• Rockledge

        This isn’t exactly true. Many are turning to street drugs, which they can obtain easier and cheaper.
        I know of more than one situation where guys couldn’t afford scripts so they turned to street drugs.
        A couple of them died of infections, which are apparently a side effect of street dope.

    • Rockledge

      It isn’t just because it it legal, at least directly. It is because it is PROFITABLE and being legal makes profiting from it a snap.
      That and the fact that prohibition was tried and failed.
      Lets face it, we are a drug driven culture, the three main drugs that drive us are beer, tobacco, and caffeine.

      People suck up caffiene all day to keep up with a work force that demands more output than humans can provide so people have to hp themselves up on shit like energy drinks or insane amounts of coffee and tea and tobacco in order to work like robots.

      Then at the end of the day they need a shot or a six pack to bring them down from the incredible pace they keep up all day.

      And the simple fact that people don’t realize how very easy it is to get hooked on alcohol, or how horrid the withdrawals are and how bad the addiction messes your nervous system up for the rest of your life, even decades after you shake the monkey off your back.

      The reality is that , since reagan and cheney ran most of the manufacturing out of the country, a large part of our economy depends on vice. Gambling, booze, and tobacco. And those who own the gambling joints, the tobacco companies, and the booze makers and pushers have a great deal of power and political capital.

      And of course we are a warring country, we like war and want to dominate the planet, so we have thousands upon thousands of soldiers who come back from wars and are left hung out to dry so they self medicate with things like booze and tobacco.

      I am a musician, with a great deal of respect for veterans ( I am a conscientious objector myself, but respect those whose conscience led them the other direction) and not only have WWII and Vietnam vets in my family, I have played music in vet clubs for years, and have seen it first hand.
      Vet clubs are bars, they are places where vets can get together and deal with their past together in the same manner.

      We are, for the most part, a society that drives the average citizen to drink. Or to use other hard drugs to cope with all the bullshit.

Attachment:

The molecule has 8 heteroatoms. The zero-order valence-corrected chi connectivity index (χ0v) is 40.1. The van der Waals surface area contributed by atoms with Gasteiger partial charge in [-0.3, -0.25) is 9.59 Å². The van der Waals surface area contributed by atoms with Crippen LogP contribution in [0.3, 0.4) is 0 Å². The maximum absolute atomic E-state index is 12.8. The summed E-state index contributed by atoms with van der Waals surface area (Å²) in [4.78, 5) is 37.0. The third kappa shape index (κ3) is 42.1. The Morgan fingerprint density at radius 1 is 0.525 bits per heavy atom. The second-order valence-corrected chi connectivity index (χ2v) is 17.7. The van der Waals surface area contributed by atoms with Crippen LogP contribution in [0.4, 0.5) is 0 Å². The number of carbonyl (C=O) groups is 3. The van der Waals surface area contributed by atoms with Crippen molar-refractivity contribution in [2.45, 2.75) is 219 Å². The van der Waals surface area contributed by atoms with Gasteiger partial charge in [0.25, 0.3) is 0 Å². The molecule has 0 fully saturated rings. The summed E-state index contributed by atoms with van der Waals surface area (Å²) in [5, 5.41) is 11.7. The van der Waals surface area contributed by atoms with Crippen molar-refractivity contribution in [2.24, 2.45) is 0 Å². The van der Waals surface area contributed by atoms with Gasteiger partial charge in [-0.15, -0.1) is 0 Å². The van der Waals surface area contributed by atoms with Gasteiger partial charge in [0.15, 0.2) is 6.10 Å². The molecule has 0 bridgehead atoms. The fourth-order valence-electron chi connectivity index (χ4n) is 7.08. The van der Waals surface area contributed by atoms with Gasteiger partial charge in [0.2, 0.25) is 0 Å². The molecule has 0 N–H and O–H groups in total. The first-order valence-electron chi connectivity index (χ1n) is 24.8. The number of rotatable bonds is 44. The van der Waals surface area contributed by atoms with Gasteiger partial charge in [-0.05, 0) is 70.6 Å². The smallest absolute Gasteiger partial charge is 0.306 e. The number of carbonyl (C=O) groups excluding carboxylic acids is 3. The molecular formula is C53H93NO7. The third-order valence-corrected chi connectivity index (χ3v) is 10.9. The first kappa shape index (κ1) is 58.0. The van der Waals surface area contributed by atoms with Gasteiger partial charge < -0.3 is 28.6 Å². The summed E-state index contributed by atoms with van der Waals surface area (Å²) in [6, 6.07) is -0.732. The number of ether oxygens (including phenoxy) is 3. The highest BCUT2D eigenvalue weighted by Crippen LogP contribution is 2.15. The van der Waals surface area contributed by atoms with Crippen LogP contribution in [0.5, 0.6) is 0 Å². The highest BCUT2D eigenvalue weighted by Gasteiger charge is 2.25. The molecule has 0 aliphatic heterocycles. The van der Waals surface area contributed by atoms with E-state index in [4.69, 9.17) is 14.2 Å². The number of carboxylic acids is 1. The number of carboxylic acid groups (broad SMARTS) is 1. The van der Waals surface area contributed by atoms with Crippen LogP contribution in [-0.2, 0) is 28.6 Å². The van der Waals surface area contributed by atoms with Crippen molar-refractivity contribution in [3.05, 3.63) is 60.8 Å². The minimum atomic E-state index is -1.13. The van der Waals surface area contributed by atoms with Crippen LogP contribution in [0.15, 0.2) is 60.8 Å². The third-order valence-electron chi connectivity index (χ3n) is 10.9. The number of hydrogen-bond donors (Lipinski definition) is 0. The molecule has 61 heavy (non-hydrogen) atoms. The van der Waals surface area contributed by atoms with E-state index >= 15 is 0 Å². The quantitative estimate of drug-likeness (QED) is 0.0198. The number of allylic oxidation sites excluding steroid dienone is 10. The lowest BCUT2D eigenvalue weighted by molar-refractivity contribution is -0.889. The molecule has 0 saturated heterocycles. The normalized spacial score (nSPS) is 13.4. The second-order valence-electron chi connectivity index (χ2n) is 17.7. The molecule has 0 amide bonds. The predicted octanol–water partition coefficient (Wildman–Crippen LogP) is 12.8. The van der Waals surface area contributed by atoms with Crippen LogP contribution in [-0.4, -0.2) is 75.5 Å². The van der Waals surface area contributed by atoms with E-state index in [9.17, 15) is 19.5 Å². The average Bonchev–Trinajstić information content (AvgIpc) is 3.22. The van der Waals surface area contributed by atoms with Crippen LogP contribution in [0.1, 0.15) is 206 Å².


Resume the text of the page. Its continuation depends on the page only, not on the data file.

• trashman

        TY Rockledge, i truly appreciate what your saying. I Blew out my back, way back in 2008, and have always been a hard working man. It was a accident that caused me too become what i am today. I have a wife who is basically a indolent, who cant take care of herself, and i am messed up in my back, very severely, i might add. Opioids are the only thing that allows me too be Me. It doesnt make me high, or it doesnt bring me any form of Illation, but rather allows me too be me, hard working , rambunctious, guy who takes care of his crippled wife, and also plants extra food every spring too help his neighbor , who truly needs it. The V.A. is taking away ALL VETERANS NARCOTICS THIS MONTH!!!, PLS think about it, cancer patients, cronic pain sufferers like me or others , who can prove their pain is real, and more other examples . How freaking inhuman is it too cut off strong

    • Andy

      However, in the same year, an estimated 88,000 people died from alcohol-related causes — Did anyone hear about that?

      however, in that same year, an estimated 125,000 people were KILLED by the correct use of correctly prescribed medications, not to mention the multitude of non fatal adverse reactions which resulted in 80 MILLION hospital visits – Did anyone hear about that?

      absolutely not, nobody wants you to know that Big Pharma is the biggest KILLER on Earth

      • Rockledge

        They are all too busy arguing of whther pot, that cannot be overdosed nor does it have deadly withdrawals ( the withdrawals are more like extreme tobacco withdrawals) should be legal.

        Prescriptions scare the hell out of my, some of my experiences with them have been the things nightmares are made of.